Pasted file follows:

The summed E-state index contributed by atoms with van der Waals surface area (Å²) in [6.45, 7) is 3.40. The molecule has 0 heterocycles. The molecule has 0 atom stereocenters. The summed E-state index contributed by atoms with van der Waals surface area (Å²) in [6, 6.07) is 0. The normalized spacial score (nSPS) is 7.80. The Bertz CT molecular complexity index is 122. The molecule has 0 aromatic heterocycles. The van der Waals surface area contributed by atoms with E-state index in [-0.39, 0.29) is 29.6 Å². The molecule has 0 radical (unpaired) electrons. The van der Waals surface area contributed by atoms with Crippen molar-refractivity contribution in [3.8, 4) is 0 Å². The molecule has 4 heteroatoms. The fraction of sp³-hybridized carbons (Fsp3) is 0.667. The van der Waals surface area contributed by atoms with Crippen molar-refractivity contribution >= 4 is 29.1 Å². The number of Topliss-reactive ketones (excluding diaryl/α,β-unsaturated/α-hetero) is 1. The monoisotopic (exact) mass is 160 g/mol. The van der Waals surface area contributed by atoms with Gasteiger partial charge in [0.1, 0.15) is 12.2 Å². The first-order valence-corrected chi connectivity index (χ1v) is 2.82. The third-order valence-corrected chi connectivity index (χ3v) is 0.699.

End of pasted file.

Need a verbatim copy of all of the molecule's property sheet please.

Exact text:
The summed E-state index contributed by atoms with van der Waals surface area (Å²) in [6.45, 7) is 3.40. The molecule has 0 heterocycles. The molecule has 0 atom stereocenters. The summed E-state index contributed by atoms with van der Waals surface area (Å²) in [6, 6.07) is 0. The normalized spacial score (nSPS) is 7.80. The Bertz CT molecular complexity index is 122. The molecule has 0 aromatic heterocycles. The van der Waals surface area contributed by atoms with E-state index in [-0.39, 0.29) is 29.6 Å². The molecule has 0 radical (unpaired) electrons. The van der Waals surface area contributed by atoms with Crippen molar-refractivity contribution in [3.8, 4) is 0 Å². The molecule has 4 heteroatoms. The fraction of sp³-hybridized carbons (Fsp3) is 0.667. The van der Waals surface area contributed by atoms with Crippen molar-refractivity contribution >= 4 is 29.1 Å². The number of Topliss-reactive ketones (excluding diaryl/α,β-unsaturated/α-hetero) is 1. The monoisotopic (exact) mass is 160 g/mol. The van der Waals surface area contributed by atoms with Gasteiger partial charge in [0.1, 0.15) is 12.2 Å². The first-order valence-corrected chi connectivity index (χ1v) is 2.82. The third-order valence-corrected chi connectivity index (χ3v) is 0.699.